Jeffrey Gossamer, ten, was standing in the backyard shooting his slingshot at the clouds when his father walked by, whistling as he normally did, heading for the shed in the back. This day, however, was different.
“Jeff, go grab the wrench I left by the car in the garage and meet me in the shed. I want to show you something.”
The shed! Jeff stopped pelting the sky with pebbles and stared at his father.
“Jeff! Did you hear me? I said go grab that wrench and meet me in the shed. Do you have potatoes growing in your ears?”
Jeff dropped the slingshot and yelled over his shoulder, “No, Sir!” while he raced towards the garage.
The shed was a dilapidated old seed house that Jeff’s great-grandfather had built decades ago. The roof tilted on one side, giving the impression that the little building might one day just give up and collapse on itself, but it had withstood Minnesota tornadoes, snow taller than its tin roof, and blazing heat that warped the wood and blistered the paint right off. When Jeff’s parents inherited the house, his father immediately took his hammer to the walls and started nailing in boards cross-ways with hooks of all kinds in them. Upon these he hung tools of every imaginable kind. He patched the holes, put a new piece of corrugated tin on top (that sounded amazing in the rain, like a thousand African tribal warrior drummers coming in the distance) and tidied it up. This was his father’s sanctuary.
Jeff didn’t know much about his father. He didn’t really know much about any of the Gossamer men. They were quiet, no-nonsense types who didn’t give much credence to conversation beyond the imperatives, and who preferred spending time alone on their various hobbies. Great-Grandfather Peter Gossamer eked a living from the land as a farmer, and spent his time whittling wood. He carved toys, tools, and furniture, much of which was still in the big farmhouse. Grandfather Robert Gossamer was into miniature trains. Not having extra money to buy the fancy store ones in the Sears Roebuck catalog, he would spend hours making intricate replicas out of whatever material he could find. His father, Joe Gossamer, was a tinkerer. He pulled apart electronics to see how they worked, and then (tried to) put them back together again. There were springs, washers, screws and unnamed parts galore scattered around the little room. Jeff suspected that his father had much more interest in taking them apart than putting them back together, but he was handy with electricity and fixed the lamps and TVs and radios when they broke.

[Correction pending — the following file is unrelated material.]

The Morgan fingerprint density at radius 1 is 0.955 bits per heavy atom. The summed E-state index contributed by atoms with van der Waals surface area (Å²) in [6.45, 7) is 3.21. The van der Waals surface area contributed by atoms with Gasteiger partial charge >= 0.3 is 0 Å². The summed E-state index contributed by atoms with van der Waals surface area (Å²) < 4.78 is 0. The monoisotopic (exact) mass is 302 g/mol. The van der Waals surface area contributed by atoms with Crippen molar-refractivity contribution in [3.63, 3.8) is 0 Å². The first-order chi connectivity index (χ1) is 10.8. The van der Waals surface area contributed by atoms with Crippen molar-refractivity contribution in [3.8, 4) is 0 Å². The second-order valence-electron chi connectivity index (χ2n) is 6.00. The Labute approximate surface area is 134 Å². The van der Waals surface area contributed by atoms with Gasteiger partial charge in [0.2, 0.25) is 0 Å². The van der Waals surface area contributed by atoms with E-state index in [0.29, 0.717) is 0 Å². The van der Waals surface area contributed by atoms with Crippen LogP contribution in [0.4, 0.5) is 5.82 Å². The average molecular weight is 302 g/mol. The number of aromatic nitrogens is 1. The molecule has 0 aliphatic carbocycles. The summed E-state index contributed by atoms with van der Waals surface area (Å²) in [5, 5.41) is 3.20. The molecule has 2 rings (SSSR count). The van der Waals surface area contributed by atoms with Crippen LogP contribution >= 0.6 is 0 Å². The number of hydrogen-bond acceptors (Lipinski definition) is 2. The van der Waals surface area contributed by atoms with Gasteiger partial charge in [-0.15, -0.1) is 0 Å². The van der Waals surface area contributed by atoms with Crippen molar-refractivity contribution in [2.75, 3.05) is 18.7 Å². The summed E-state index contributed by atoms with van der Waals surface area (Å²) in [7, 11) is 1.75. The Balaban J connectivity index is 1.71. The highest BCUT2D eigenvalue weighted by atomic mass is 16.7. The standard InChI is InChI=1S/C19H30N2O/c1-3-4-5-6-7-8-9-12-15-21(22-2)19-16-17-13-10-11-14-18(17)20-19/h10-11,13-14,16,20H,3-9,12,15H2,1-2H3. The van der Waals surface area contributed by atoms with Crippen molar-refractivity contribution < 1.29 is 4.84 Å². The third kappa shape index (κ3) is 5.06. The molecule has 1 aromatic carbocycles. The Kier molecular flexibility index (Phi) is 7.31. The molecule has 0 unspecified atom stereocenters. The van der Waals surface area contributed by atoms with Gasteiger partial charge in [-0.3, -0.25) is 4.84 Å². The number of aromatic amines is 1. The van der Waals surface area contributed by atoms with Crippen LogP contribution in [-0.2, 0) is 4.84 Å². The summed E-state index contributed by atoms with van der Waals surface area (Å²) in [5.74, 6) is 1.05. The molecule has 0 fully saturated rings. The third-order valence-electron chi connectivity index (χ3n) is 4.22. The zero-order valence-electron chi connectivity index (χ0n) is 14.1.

Jeff’s father, carrying on this rather morose tradition of keeping to himself, would come home from work at the office where he was the manager of a small insurance agency (the farm had turned unprofitable a long time ago and was commercially abandoned except for his mother’s small garden where she constantly fought off the hungry rabbits, crows, and deer that ventured in), say hello to Mother, grab a beer, and head towards the shed.
For a long time, Jeff wanted a dad who would come home, kiss his mother hello, lift the pot to see what was cooking, then sit down in his La-z-boy watching first the evening news and then sitcoms until dinner time. Afterwards he might read a magazine and then fall asleep in his chair. This was the image that played in Donna Reed’s house, so Jeff wanted his father to be more like that.
Instead, his father would barely grunt hello at his son, and then disappear into the shed, where the light waned feebly across the backyard - so close and yet a forbidden passage.
So when Jeff’s father told him to come to the shed, Jeff’s excitement knew no bounds. He imagined his small head bowed respectfully while his father laid a loving hand on his shoulder and taught him the pieces and gadgetry that he was always tinkering with. He had peeked in the shed during the day, but it was dark and all he saw was pieces of stuff strewn around. Once he had an urge to go inside, but something stopped him as he turned the door. He felt he was violating something private, and closed the door again reluctantly.
Now was his chance! Jeff was going to see what enthralled his father so much that he would ignore his own family, his own son. Jeff imagined da Vinci-like drawings and notes all over, the sure signs of a genius about gadgets and science. And Jeff was eager to learn from his father, to pass down the knowledge that years of isolation in this little room had surely amassed.